Fall Lawn Care

By the time fall rolls around, you are probably really tired of mowing the lawn, and ready to just leave the yard alone until spring. But did you know that the fall months are the best time of year to improve your lawn? Depending on the condition of your lawn, you can take these few months to get it into tip top shape for spring.

Change your mower height
Mowing during the fall months is basically the same as during the summer, however you should lower the blades by about an inch. This will help eliminate any weed seeds, and let more air down into the soil. If you have a mulching option on your mower, this is a good time to use it. Mulching fall leaves into your lawn is great fertilizer (and free, too!).

Aerating your lawn is most beneficial in areas of high traffic. When your lawn receives a lot of foot traffic, it will compact the soil so much that air cannot get to the grass roots, so it has trouble growing. This is why you see bare patches in a lawn with pet and child traffic. Aerating your lawn is basically punching holes in the soil to allow water and nutrients in, and to let the roots spread out.

There are several types of aerators you can use. Manual types include special shoes, which are designed to strap over your footwear. These shoes have large spikes on the bottom, and you just walk around the lawn, punching small holes into the ground. This is easier to do after it rains, so that your body weight will help sink the spikes into the ground. You can also use a larger manual aerator, which has four hollow tubes on a horizontal bar. You push this tool into the ground, and larger plugs will be removed from your lawn. This is fairly labor intensive. Or , you can rent a lawn aerator. You want to water the day before you aerate the lawn. Go over your lawn in one direction with the aerator. You can compost the cores, or leave them in your yard as organic matter. After aerating, spread a layer of compost over the yard to help fill in the holes, fertilize and water.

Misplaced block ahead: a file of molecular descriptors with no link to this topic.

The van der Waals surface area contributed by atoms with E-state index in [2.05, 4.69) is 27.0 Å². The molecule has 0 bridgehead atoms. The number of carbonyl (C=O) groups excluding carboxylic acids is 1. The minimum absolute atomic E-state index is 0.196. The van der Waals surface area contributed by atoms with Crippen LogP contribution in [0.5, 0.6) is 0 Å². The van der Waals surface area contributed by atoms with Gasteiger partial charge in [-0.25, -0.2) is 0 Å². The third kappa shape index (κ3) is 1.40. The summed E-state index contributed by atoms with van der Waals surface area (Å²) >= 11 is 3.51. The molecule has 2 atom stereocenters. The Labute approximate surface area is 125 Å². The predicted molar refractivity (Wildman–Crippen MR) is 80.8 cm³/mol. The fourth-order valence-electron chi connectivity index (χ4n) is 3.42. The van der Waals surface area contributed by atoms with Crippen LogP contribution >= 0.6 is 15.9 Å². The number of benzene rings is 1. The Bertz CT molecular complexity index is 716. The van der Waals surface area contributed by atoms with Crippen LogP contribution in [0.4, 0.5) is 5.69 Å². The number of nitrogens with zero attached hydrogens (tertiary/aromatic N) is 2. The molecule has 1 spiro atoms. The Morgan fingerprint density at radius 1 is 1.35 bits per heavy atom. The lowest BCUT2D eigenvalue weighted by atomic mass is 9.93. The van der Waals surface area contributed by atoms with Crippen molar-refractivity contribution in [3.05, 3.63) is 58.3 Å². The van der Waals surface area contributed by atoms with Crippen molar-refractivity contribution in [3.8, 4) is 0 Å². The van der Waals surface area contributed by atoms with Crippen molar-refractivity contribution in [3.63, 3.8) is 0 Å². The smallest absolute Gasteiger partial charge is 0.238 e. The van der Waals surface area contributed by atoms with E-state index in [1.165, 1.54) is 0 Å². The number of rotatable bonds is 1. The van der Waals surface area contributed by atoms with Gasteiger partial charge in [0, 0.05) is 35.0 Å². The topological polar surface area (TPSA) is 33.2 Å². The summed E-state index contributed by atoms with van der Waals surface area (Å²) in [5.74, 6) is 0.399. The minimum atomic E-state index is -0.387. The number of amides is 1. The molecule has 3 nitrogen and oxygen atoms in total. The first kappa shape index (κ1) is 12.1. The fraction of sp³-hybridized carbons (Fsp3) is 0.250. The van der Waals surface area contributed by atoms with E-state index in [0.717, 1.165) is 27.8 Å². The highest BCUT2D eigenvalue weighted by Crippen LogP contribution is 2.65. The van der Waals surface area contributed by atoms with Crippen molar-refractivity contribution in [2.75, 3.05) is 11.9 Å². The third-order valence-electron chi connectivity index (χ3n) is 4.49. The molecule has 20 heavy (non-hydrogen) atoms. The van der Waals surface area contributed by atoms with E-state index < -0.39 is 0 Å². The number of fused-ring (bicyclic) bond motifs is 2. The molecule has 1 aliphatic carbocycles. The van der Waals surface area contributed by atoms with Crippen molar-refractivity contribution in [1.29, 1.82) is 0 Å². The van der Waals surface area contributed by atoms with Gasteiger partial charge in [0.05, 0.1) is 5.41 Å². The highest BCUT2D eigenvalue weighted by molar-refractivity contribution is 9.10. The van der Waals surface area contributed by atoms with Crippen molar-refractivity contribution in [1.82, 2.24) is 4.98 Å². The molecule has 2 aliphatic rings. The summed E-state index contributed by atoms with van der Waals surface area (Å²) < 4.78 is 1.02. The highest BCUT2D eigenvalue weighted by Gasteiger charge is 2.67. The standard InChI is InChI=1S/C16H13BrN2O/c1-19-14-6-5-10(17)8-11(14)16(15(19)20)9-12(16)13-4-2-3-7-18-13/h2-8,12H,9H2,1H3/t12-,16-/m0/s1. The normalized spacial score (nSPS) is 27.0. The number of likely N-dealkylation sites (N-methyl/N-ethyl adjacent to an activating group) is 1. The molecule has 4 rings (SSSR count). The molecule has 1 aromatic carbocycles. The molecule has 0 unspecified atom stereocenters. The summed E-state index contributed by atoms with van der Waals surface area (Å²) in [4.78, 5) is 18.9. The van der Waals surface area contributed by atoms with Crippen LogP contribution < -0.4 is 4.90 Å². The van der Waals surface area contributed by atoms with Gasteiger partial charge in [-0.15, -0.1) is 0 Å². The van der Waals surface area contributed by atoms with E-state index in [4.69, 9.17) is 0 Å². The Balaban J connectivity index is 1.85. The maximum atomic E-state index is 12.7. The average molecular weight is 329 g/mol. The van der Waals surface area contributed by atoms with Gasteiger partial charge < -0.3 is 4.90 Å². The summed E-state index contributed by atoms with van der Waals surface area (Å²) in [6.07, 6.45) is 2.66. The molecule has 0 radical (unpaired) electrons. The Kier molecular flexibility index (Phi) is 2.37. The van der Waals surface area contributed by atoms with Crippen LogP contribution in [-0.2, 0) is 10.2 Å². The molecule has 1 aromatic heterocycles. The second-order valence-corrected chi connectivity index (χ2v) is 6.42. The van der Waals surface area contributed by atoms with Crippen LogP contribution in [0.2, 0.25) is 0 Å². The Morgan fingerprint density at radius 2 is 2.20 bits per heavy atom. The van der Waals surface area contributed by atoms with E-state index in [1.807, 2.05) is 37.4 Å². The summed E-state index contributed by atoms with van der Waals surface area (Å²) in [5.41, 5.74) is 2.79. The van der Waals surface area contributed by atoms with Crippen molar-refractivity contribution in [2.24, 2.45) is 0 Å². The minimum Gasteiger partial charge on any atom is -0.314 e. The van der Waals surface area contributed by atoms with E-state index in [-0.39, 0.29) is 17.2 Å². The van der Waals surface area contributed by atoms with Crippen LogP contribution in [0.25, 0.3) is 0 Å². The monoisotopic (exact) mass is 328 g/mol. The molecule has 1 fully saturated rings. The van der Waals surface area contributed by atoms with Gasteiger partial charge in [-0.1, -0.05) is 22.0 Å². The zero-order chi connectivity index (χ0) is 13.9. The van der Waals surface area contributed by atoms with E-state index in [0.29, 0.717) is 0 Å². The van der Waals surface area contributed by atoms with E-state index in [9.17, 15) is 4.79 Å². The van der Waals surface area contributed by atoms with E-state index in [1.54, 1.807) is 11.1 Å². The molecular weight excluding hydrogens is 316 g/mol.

Thatch may not be noticeable in your yard at first, but you will see evidence of it around sidewalks or the edges of your lawn. Thatch occurs when there is a build up of dead grass between the living grass and the soil. It shows up as a brown mat, and can be an inch or more thick. You can test to see if you have thatch by lifting up a chunk of sod. If you see this brown matted layer and it is more than half an inch thick, you will need to de-thatch. This should be done after aerating.

If the thatch layer is not very thick, you can use a metal tined rake, or detaching rake to remove it. This will make you sweat! Push hard with the rake and pull up as much thatch as you can. Be careful not to pull up a lot of the green grass with it. If the thatch is really thick, you can rent a machine to do the work for you. After you have de-thatched the lawn, then apply a slow release fertilizer and water well.

After you have aerated and de-thatched your lawn (if necessary), this is the time to reseed. You have nice holes and fresh compost in the yard for the seeds to take hold in. Grass grows very well during the fall months, and there is less weed competition. Make sure to keep the seedlings moist.

Lawns need water during the fall months as well as those hot summer months. Watering your lawn will help the root system of new seedlings become established, and will help fertilizers sink into the ground.

Take a few days during the fall to pamper your lawn. You will be rewarded with a beautiful jewel green lawn next year!

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